Sunday, 14 November 2010

Nuts Part 1

I blame the parents. It has to be someone's fault. A total dislike of team sports (except women's beach volleyball) and a lack of depth perception combined with such poor co ordination  that I struggle to find the Pause button when Maria Sharapova is mid-serve. 

I seem to be attracted to the 'sports' that involve improving your own performance rather than beating others. OK thai boxing might have involved trying to kick seven shades of sh*t out of an opponent, but for me it was always about learning more technical moves, stretching further, kicking higher and faster. I was a pretty useless fighter, but could do the moves perfectly. Probably why I could teach others to fight better than I could do it myself. Rollerblading was always about finding new, higher, steeper sets of stairs to ride down. Falling and falling until they were mastered, then moving on to find a new challenge. With scuba diving I went through the qualifications up to instructor, then was getting into technical diving and rebreathers when I left Thailand. This was about diving deeper, staying down longer and mixing gases in order to combat the body's natural preference to being  on the surface with a nice frosted margarita rather than slowly poisoning it with Nitrogen at 50m down. I dabbled with strength training while in Thailand, increasing the weights every session, finding it hard to sleep at night as my legs were hurting so much. The downside of this kind of training was people would always ask you to carry heavy things ,as you were the 'strong one'. I was training to be a donkey.

I quickly went from running in a 10km race to wanting to do a marathon. I only started to do triathlon because I thought it would force me to learn to swim front crawl, but I knew when I signed up for my first sprint triathlon (750m swim, 20km bike , 5km run) that I'd end up doing an iron distance race (3.8km swim, 180km bike, 41km run) - I can't help myself. Now of course, I want to do another, but want to go faster than before. I want to take an hour off my Barcelona time and go under 12 hours in Germany next year.

Norseman Swim Start
But going faster isn't enough, I want to know how far my body and mind can go. In 2012 I want to do a double Iron distance race, which should be about 30hrs of fun. There's always a triple or quint, but then you're getting into sleep deprivation and losing toe nails. Alot of these ultra distance races involve huge numbers of laps of short bike & run circuits, which keeps things safer (should you collapse or fall asleep while moving!) but are boring. I think I'll attempt the double then just look for the harder or more interesting challenges. Ironman Lanzarote is a brutally hard iron distance course, whilst the Norseman race in Norway starts the swim with jumping off a ferry into a fjord, and after a tough bike leg, ends with a run up a mountain.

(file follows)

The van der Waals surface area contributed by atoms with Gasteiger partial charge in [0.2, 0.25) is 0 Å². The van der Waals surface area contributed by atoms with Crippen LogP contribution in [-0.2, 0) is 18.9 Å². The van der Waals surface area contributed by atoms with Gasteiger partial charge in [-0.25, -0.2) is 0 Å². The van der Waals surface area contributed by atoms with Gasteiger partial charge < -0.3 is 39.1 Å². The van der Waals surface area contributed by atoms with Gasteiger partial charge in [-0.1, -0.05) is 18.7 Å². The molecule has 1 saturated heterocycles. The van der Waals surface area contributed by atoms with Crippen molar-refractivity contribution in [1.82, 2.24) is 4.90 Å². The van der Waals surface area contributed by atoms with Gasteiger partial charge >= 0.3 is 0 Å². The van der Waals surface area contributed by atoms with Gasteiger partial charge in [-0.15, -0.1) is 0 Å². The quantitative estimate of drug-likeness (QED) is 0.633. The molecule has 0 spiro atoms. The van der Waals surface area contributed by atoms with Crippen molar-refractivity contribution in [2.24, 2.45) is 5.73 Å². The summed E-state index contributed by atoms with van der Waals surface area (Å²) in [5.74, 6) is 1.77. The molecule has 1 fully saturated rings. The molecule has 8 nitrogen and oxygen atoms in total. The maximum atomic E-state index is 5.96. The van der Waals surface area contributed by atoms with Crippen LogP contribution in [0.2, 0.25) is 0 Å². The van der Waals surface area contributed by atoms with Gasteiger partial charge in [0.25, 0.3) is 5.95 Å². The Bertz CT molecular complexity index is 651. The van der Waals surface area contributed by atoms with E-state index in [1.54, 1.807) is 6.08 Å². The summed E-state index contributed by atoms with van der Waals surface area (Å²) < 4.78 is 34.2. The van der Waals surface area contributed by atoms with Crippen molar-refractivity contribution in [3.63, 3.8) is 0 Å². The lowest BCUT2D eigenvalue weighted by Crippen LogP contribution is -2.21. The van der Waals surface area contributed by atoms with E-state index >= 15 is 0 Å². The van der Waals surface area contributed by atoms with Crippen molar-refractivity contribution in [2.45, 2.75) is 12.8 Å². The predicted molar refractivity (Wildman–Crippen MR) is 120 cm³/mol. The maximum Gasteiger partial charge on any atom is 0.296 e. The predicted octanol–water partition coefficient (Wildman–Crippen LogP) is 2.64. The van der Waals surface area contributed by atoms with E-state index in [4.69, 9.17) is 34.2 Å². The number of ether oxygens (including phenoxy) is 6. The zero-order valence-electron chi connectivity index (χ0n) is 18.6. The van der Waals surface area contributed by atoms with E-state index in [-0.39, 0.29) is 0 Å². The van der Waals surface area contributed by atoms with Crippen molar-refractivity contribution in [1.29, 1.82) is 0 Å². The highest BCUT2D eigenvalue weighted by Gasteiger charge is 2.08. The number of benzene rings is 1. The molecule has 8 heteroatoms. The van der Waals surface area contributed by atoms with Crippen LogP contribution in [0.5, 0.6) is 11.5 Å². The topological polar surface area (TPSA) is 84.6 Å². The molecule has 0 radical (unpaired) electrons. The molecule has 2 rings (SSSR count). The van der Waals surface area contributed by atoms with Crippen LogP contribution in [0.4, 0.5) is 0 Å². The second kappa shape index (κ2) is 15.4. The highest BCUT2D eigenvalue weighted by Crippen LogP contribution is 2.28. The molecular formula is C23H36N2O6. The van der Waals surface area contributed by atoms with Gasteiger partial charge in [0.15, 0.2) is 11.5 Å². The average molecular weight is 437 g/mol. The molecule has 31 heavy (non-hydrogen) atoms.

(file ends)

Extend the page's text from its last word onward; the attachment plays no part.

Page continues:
Also interesting is the more bizarre stuff like Ö TILL Ö in Sweden, described as:

A simple concept – teams of two run and swim, continuously, during the hours of daylight, from the northern end of the Stockholm archipelago to the south, encompassing 22 islands from Sandhamm to Üto. 

Total distance is over 66km; 57km running and 9.3km swimming

So that's running in your wetsuit and carrying your running shoes and backpack while you swim - mad as a box of frogs!

Finally there are the people who were dropped on their heads as babies. Starting on November 14th and running (or more likely sadly shuffling) until 12 December, we have The Deca and Double Deca Iron Distance race in Mexico. I'll need a calculator for this:   76km swim, 3600km of cycling and 844km of running. The swim is 1520 lengths of a 50m pool, the bike ride is over 1800 laps. Even if you got to see Megan Fox pole dancing once every lap - it'd get tedious.

Go Arthur!
The winner, as long as they finish in 28 days, gets $2000, which won't even cover the costs for you and your support crew. There'll be no sponsorship deals and I'm pretty sure the WAGS won't include glamour models helping to drain blisters, cut the toes out of running shoes or live in a tent by the side of the track for the best part of a month, feeding their athlete a steady stream of food, drinks and verbal and emotional support. I'm going to be following the daily results for a month. I'm backing Arthur Puckrin, well he's British and his birthday is only 2 days after mine. And he's 73. 
Go Arthur, you're brilliant & barking mad. I blame your parents.

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